Column: It’s an emotional night for newest class at Hockey Hall of Fame

Hockey Hall of Fame inductees (from left to right) Peter Forsberg, Dominik Hasek and Rob Blake take part in the blazer presentation before the legends game in Toronto on Sunday.
(Bruce Bennett / Getty Images)

Their accents and homelands differed, but the six men inducted into the Hockey Hall of Fame on Monday expressed a common affection for the family and friends who helped them reach the pinnacle of their sport.

“Hockey is one language spoken passionately all over the world,” Commissioner Gary Bettman said during the telecast of the ceremony in Toronto, words especially appropriate for the remarkable 2014 class.

Three Canadians — former Kings defenseman Rob Blake, the late coach Pat Burns and longtime referee Bill McCreary — were honored alongside two-time world and Olympic champion Peter Forsberg of Sweden, 1998 Olympic gold medalist Dominik Hasek of the Czech Republic and all-time American-born goals leader Mike Modano. Burns, a three-time coach of the year honoree who died of cancer in 2010, was represented by his widow, Line, and son, Jason.


Every speech expressed heartfelt gratitude for the support that buoyed them along the way. Blake, now the Kings’ assistant general manager, spoke of being shaped by growing up on a farm and the pride his family took in its labor.

“Thank you for showing me hard work and preparation and what it can lead to,” he told his parents, Robert and Sandra, who were in the audience. Blake also singled out longtime friends Nelson Emerson, Glen Murray and Mattias Norstrom, who joined him in Toronto for the occasion.

Hasek remembered his grandfather shooting tennis balls at him in his kitchen, and his mother and grandmother loading a baby carriage with his goaltending gear and pushing it to the rink in the dark so he could practice. His father made some of his first equipment when he was 6 years old.

“From that day on I never wanted to do anything else,” said Hasek, whose unorthodox style helped him win the Vezina Trophy six times as the NHL’s top goalie.

Jason Burns said his father wasn’t bitter about being passed over for the Hall of Fame during his lifetime and instructed him, “you’d better look good and have a good speech ready” when Jason someday represented him. Jason Burns looked good and spoke movingly, but it was an irreparable shame that Pat Burns’ election was delayed this long.

Forsberg, a two-time Stanley Cup champion with Colorado, thanked his parents, Gudrun and Kent. “They didn’t just teach me to play hockey, they taught me to be a good person,” he said before thanking friends he has known for 30 years.

McCreary teared up while thanking his late mother, “the best single parent and hockey mum a boy could ever have.” Modano thanked his mother, Karen, saying she “made the best ice and smoothest ice in town and was never afraid to grab a garbage can when we needed a goalie.” He said he had now lived his dream and hoped his infant twins, Jake and Kate, squirming in the front row, will achieve their dreams, too.

Their choice of words varied but their sentiments were the same, creating a worthy celebration of the game’s best.

Good bet for NHL?

Although NBA Commissioner Adam Silver wrote an Op-Ed article in the New York Times endorsing the legalization of regulated sports gambling, Bettman seems less than enthused with the idea.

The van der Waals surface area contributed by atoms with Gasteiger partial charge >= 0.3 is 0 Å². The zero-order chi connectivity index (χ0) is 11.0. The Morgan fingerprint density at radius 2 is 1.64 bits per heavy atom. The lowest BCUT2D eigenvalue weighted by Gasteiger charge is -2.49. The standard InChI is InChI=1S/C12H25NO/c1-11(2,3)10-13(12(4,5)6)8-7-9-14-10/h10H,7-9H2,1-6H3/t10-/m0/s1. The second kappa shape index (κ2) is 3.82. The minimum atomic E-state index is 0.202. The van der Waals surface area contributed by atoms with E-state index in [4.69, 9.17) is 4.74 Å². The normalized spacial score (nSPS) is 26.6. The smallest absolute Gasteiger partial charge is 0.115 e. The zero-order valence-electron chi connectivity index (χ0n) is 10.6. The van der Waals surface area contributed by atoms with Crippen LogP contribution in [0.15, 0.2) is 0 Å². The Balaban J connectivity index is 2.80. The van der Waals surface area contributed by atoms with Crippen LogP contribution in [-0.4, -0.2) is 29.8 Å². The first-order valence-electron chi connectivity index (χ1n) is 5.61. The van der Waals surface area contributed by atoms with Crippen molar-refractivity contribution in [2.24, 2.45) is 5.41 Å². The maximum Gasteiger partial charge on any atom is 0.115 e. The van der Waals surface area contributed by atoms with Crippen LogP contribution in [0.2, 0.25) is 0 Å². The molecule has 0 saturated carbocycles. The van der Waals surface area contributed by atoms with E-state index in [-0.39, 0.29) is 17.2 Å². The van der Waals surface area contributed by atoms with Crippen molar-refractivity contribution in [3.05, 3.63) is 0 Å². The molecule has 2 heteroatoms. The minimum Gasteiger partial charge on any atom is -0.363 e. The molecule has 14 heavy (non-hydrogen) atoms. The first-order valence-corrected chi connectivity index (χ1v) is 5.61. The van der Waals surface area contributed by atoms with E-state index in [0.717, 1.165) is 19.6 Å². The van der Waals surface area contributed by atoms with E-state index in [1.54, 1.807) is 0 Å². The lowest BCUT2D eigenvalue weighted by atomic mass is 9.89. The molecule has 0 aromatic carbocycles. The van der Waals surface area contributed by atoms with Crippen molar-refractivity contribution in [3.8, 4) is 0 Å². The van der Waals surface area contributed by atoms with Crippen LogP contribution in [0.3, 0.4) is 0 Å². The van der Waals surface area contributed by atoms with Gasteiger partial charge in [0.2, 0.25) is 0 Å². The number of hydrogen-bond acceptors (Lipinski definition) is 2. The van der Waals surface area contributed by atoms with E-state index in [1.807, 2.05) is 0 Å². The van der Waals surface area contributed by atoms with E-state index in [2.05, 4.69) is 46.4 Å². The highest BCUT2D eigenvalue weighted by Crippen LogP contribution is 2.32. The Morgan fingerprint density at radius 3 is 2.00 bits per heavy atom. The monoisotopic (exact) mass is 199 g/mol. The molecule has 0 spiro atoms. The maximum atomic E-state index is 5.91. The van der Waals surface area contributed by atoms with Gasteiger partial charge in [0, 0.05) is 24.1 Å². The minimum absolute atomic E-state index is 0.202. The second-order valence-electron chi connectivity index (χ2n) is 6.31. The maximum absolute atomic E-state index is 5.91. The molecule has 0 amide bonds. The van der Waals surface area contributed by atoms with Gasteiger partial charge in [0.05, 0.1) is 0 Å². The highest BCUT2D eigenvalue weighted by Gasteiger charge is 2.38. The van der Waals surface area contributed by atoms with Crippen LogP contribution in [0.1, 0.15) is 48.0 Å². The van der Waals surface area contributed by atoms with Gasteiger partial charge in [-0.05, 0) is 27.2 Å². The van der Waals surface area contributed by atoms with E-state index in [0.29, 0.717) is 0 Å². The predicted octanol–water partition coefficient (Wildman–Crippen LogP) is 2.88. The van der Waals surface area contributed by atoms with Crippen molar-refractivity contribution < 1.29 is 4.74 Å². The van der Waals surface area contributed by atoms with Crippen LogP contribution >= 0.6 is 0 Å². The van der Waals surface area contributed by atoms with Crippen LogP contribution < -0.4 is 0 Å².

Bettman last week told CNN’s Rachel Nichols he’s concerned legalized betting could change the tone of sports events.

“I think there needs some attention to be paid to what sport is going to represent to young people, should it be viewed in the competitive team-oriented sense that it is now, or does it become a vehicle for betting, which may in effect change the atmosphere in the stadiums and the arenas,” he said. “Do you want people at football and basketball games rooting for the spread or rooting for their favorite team?”

They’re probably rooting for the spread already. But it’s an interesting debate, especially since the NHL apparently is flirting with the idea of placing a team in Las Vegas in the next few years.

Howe struggling

Gordie Howe is struggling after suffering a minor stroke last week that set back his recovery from a massive stroke, his son Mark said last weekend.

“He’s having a pretty hard time of it right now,” Mark Howe told the Detroit Free Press. “We’re praying we can get him some relief from his pain.”

Mark said his father, 86, has had back pain and increased symptoms of dementia and is bed-ridden. The prognosis isn’t good, but Gordie Howe never gave up on any fight.

Slap shots

Bravo also to Hall of Fame media honorees Kevin Allen of USA Today, winner of the Elmer Ferguson Award for distinguished contributions to hockey journalism, and Chicago broadcaster Pat Foley, winner of the Foster Hewitt Award for outstanding contributions to hockey broadcasting.

The Avalanche is likely to host an outdoor game next season at Coors Field as part of the NHL’s Stadium Series, according to the Denver Post. The league cut back from six outdoor games last season to two this season, the Winter Classic on New Year’s Day between the Chicago Blackhawks and Washington Capitals at Nationals Park, and a Feb. 21 matchup at Levi’s Stadium between the Kings and San Jose Sharks.

Pittsburgh Penguins defenseman Olli Maatta was back on the ice just over a week after undergoing surgery to remove a cancerous tumor from his thyroid. Maatta, who isn’t expected to need additional treatment, might return to the lineup this week. ... NHL general managers will discuss overtime procedures when they meet Tuesday in Toronto. The momentum-killing dry scrape will be evaluated and three-on-three play will again be debated.

Twitter: @helenenothelen